But one deprivation stings her more than anything else: having to cancel the mochi festival that she has been celebrating on her property for more than two decades, in recent years attracting more than six hundred people from the Big Island and from the whole archipelago, a fixture of more recent guidebooks. How she would like to gather with her whole spiritual ohana at 5 AM to crush the rice for the cakes, prepare floral decorations, chat with the fortunetellers and the breadfruit and poke vendors who never fail to appear, listen to the elders recount fading tales of the plantation, seize the microphone and hold forth on whatever subject crosses her mind to a laughing, appreciative audience, in her element, on her day, at her estate, shaking to the beat of Japanese drums, all while raising money for the cemeteries, the school, the village, her legacy. Unofficially, Akiko is the mayor of Wailea. No, no: the queen of Wailea.
She misses the wonderful year-end festival, but accepts the change stoically, releasing her melancholy to focus instead on osoji, the Japanese tradition of cleaning thoroughly in the final days of December in order to receive each new year with the emotional purity it deserves. It will start in the garden. She has already switched out her meditation kimono for everyday attire — loose, worn clothing, a scarf around her head with a yellow flower attached, long hair gathered in a bun with a straw hat perched on top of everything. She grasps the chainsaw firmly to rip apart the palm tree toppled by last night’s powerful gusts, now blocking one of the dirt paths. Akiko knows that she is six feet tall and 200 pounds of pure muscle, and she is astonished each time to see the tiny, thin woman that the mirror invents.
The queen of Wailea hasn’t set foot in a doctor’s office in 27 years —why would she need to, with a vegetarian diet and monthly acupuncture and massage? — and she not only draws on her strength to take care of her house, but also, as a born leader, she organizes efforts to clean the town’s temple annually and to go every month to hack through the jungle and restore the overgrown Buddhist cemeteries hidden in every corner of the island. She is especially grateful for the last meeting of the year, which coincides with the tradition of osoji, and which, being outdoors, buffeted by the cleansing Hawaiian winds, she has been able to maintain despite the coronavirus.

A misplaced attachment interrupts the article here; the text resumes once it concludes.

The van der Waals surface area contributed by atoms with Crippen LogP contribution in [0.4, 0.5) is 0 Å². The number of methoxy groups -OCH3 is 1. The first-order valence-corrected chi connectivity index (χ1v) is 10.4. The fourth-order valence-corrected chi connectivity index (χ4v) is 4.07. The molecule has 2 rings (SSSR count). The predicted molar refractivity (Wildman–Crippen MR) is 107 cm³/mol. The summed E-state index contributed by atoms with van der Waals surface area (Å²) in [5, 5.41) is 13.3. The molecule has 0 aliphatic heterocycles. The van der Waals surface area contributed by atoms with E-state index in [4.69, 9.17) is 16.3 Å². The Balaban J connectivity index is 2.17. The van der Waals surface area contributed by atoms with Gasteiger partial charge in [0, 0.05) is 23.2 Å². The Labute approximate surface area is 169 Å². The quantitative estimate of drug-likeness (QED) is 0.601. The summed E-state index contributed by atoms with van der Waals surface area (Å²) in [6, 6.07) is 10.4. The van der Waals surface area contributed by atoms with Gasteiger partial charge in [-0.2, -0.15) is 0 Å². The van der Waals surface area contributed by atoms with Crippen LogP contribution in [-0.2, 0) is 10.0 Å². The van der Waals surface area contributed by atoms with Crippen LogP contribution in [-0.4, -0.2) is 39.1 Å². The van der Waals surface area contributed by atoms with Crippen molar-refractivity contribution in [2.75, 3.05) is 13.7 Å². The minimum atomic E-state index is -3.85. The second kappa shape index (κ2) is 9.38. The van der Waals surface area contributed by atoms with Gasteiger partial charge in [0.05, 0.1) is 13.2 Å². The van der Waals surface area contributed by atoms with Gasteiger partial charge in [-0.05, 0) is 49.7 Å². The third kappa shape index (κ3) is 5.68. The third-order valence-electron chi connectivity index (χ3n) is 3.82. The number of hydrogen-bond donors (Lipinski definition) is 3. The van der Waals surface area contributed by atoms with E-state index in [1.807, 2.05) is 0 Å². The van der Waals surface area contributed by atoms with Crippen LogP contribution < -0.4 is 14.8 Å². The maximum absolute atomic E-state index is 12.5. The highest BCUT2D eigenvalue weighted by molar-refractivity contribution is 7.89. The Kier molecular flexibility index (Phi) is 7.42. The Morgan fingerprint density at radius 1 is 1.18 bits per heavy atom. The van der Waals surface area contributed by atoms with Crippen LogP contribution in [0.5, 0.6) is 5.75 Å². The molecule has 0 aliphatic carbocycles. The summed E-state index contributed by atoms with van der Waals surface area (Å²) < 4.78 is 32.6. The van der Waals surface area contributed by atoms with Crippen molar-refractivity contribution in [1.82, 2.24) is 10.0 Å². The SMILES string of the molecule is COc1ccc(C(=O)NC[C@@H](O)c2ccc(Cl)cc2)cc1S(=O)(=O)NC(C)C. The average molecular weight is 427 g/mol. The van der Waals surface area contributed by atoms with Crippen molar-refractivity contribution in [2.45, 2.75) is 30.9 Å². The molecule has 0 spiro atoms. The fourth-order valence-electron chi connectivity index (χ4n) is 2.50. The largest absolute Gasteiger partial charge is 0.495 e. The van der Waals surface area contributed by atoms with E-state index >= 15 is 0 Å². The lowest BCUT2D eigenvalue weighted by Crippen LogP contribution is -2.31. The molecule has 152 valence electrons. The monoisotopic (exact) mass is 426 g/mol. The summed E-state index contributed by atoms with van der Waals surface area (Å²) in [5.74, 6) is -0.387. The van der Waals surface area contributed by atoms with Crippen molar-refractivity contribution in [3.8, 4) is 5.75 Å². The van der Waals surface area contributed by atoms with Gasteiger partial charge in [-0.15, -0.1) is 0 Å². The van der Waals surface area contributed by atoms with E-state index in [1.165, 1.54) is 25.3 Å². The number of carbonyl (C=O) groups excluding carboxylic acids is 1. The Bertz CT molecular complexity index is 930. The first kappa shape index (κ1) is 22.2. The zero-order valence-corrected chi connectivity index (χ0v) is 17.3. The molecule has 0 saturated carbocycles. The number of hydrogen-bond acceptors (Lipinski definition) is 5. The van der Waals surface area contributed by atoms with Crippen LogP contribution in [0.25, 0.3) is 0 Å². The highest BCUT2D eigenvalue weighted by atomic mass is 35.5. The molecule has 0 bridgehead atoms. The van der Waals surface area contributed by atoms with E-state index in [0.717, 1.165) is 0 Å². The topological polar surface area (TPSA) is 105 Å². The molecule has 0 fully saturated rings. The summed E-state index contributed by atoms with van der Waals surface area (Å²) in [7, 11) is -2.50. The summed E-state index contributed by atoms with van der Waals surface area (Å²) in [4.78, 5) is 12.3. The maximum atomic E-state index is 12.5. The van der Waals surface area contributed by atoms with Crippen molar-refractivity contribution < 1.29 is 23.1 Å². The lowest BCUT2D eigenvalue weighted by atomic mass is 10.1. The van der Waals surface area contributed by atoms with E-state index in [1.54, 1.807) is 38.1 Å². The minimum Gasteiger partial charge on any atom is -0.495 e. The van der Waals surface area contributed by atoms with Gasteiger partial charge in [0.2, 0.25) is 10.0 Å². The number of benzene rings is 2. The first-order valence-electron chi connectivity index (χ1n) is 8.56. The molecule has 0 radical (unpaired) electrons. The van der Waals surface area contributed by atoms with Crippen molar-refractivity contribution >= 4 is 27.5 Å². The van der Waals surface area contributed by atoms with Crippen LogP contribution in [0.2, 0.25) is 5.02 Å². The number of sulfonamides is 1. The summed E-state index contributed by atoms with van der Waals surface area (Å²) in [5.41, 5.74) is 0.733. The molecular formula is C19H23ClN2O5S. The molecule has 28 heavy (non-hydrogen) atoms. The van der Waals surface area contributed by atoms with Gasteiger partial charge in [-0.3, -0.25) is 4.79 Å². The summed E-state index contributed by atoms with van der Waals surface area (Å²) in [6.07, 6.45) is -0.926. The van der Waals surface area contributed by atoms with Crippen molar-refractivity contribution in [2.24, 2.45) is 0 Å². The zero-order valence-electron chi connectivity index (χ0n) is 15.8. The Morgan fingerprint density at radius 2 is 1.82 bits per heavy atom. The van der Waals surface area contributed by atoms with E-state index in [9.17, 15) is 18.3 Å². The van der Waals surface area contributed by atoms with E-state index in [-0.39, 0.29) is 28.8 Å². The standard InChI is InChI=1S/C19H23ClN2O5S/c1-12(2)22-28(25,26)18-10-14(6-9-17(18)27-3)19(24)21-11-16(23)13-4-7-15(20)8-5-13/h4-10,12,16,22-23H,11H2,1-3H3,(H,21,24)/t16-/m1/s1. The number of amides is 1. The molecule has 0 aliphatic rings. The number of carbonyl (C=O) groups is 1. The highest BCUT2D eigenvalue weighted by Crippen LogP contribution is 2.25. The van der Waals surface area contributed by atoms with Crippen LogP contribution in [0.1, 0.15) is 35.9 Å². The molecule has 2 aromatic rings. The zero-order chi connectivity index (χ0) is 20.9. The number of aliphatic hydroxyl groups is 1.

Surrounded by roosters and hens promenading in the shade of the palm trees, Akiko hefts the shattered trunk into her wheelbarrow, telling herself she will ask the plumber to come around this very afternoon so she can stop thinking once and for all about that puffed-up pissant who should be old enough by now to have learned to make shi-shi.
Her favorite guests are, without a doubt, divorced women in the assuredness of middle age, like the two currently staying in the part of the property where Akiko lives. These women emerge unbowed from atrocious marriages and are filled with an inordinate strength. They know how to change their own diapers, without whining incessantly that their bedroom door won’t stay closed, that the internet is slow, that their housemate is hogging the fridge. Independent and unstoppable, Akiko is reflected in them, and they share energy: there is no woman stronger than one who does not depend on a man. If she only rented rooms to divorced women, she could live the Zen existence of her true inner being and, of course, she wouldn’t have to worry about what proportion of shi-shi ended up in the toilet.
She rings the bells in gratitude and warm aloha for the Wailea ancestors and to summon the ever-growing herd of cats, conditioned to know this clanging is synonymous with bowls of fresh food. Kawa, that immense gray mound whose meows seem infused with plaintive longing, always gets there first, his majestic stomach a bottomless pit. She tells herself that she has forsworn travel in order to care for these creatures, but in reality it is because her soul is tied to the branches of the avocado tree that towers over the back garden, waking her up every morning with the ringing caress of its colossal two-pound fruits on her brass roof.
A couple of nights ago, however, she alone had continued sleeping unfazed when the goddess Pele, after an unaccustomed respite of two years, had roared into alertness, spewing plumes of lava 400 feet into the air, vaporizing an entire lake in a fraction of a second, and rattling every window in Wailea, 40 miles away. Akiko maintains the customs of her Japanese ancestors because of her respect for the blood that runs through her veins, but she is also a third generation Hawaiian who knows all too well the Kīlauea volcano’s cravings for fire, so she doesn’t even blink an eye.